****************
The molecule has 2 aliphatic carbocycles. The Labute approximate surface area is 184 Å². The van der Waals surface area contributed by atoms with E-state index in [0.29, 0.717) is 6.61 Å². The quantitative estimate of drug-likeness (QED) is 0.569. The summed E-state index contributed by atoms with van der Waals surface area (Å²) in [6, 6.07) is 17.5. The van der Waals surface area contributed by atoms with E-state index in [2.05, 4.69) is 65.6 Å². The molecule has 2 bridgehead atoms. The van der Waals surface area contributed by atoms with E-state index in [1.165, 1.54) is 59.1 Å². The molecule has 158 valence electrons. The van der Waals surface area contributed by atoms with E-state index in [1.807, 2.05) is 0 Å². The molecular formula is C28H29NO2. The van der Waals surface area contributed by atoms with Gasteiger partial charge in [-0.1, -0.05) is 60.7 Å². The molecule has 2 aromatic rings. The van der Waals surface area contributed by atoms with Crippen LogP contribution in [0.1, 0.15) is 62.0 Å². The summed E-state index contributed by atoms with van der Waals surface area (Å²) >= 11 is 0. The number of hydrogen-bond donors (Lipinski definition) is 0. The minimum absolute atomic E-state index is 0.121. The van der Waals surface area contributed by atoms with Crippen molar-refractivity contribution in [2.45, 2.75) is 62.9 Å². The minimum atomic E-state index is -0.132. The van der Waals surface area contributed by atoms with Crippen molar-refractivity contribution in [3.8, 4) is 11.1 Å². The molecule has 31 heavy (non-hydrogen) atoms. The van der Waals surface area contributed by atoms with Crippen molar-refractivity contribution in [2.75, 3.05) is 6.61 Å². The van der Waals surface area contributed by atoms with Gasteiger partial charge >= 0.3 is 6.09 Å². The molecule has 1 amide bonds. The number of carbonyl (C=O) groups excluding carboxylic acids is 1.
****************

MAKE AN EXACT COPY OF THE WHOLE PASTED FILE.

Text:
The molecule has 2 aliphatic carbocycles. The Labute approximate surface area is 184 Å². The van der Waals surface area contributed by atoms with E-state index in [0.29, 0.717) is 6.61 Å². The quantitative estimate of drug-likeness (QED) is 0.569. The summed E-state index contributed by atoms with van der Waals surface area (Å²) in [6, 6.07) is 17.5. The van der Waals surface area contributed by atoms with E-state index in [2.05, 4.69) is 65.6 Å². The molecule has 2 bridgehead atoms. The van der Waals surface area contributed by atoms with E-state index in [1.165, 1.54) is 59.1 Å². The molecule has 158 valence electrons. The van der Waals surface area contributed by atoms with E-state index in [1.807, 2.05) is 0 Å². The molecular formula is C28H29NO2. The van der Waals surface area contributed by atoms with Gasteiger partial charge in [-0.1, -0.05) is 60.7 Å². The molecule has 2 aromatic rings. The van der Waals surface area contributed by atoms with Crippen LogP contribution in [0.1, 0.15) is 62.0 Å². The summed E-state index contributed by atoms with van der Waals surface area (Å²) >= 11 is 0. The number of hydrogen-bond donors (Lipinski definition) is 0. The minimum absolute atomic E-state index is 0.121. The van der Waals surface area contributed by atoms with Crippen molar-refractivity contribution in [2.45, 2.75) is 62.9 Å². The minimum atomic E-state index is -0.132. The van der Waals surface area contributed by atoms with Crippen molar-refractivity contribution in [3.8, 4) is 11.1 Å². The molecule has 31 heavy (non-hydrogen) atoms. The van der Waals surface area contributed by atoms with Crippen molar-refractivity contribution in [2.75, 3.05) is 6.61 Å². The van der Waals surface area contributed by atoms with Gasteiger partial charge >= 0.3 is 6.09 Å². The molecule has 1 amide bonds. The number of carbonyl (C=O) groups excluding carboxylic acids is 1.